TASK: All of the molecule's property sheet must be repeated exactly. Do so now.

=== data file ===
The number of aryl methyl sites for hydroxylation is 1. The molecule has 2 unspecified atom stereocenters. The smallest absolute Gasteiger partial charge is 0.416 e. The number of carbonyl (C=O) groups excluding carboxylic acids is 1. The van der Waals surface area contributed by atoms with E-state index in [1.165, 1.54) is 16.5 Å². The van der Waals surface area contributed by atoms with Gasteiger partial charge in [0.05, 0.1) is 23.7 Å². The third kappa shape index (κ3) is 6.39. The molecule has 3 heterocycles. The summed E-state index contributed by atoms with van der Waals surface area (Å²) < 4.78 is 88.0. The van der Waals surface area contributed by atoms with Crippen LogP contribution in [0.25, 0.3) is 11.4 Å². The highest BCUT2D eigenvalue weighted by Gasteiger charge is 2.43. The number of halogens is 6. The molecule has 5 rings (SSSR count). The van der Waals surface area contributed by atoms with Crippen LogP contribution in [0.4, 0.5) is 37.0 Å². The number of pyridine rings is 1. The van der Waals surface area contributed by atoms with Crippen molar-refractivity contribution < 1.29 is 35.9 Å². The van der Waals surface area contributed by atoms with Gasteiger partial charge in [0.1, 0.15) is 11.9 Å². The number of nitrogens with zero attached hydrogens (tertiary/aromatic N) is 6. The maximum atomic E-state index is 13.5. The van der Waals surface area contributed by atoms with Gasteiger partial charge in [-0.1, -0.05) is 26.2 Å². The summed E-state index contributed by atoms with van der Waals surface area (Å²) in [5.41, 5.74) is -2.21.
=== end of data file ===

The number of aryl methyl sites for hydroxylation is 1. The molecule has 2 unspecified atom stereocenters. The smallest absolute Gasteiger partial charge is 0.416 e. The number of carbonyl (C=O) groups excluding carboxylic acids is 1. The van der Waals surface area contributed by atoms with E-state index in [1.165, 1.54) is 16.5 Å². The van der Waals surface area contributed by atoms with Gasteiger partial charge in [0.05, 0.1) is 23.7 Å². The third kappa shape index (κ3) is 6.39. The molecule has 3 heterocycles. The summed E-state index contributed by atoms with van der Waals surface area (Å²) < 4.78 is 88.0. The van der Waals surface area contributed by atoms with Crippen LogP contribution in [0.25, 0.3) is 11.4 Å². The highest BCUT2D eigenvalue weighted by Gasteiger charge is 2.43. The number of halogens is 6. The molecule has 5 rings (SSSR count). The van der Waals surface area contributed by atoms with Crippen LogP contribution in [0.4, 0.5) is 37.0 Å². The number of pyridine rings is 1. The van der Waals surface area contributed by atoms with Crippen molar-refractivity contribution < 1.29 is 35.9 Å². The van der Waals surface area contributed by atoms with Gasteiger partial charge in [0.1, 0.15) is 11.9 Å². The number of nitrogens with zero attached hydrogens (tertiary/aromatic N) is 6. The maximum atomic E-state index is 13.5. The van der Waals surface area contributed by atoms with Gasteiger partial charge in [-0.1, -0.05) is 26.2 Å². The summed E-state index contributed by atoms with van der Waals surface area (Å²) in [5.41, 5.74) is -2.21.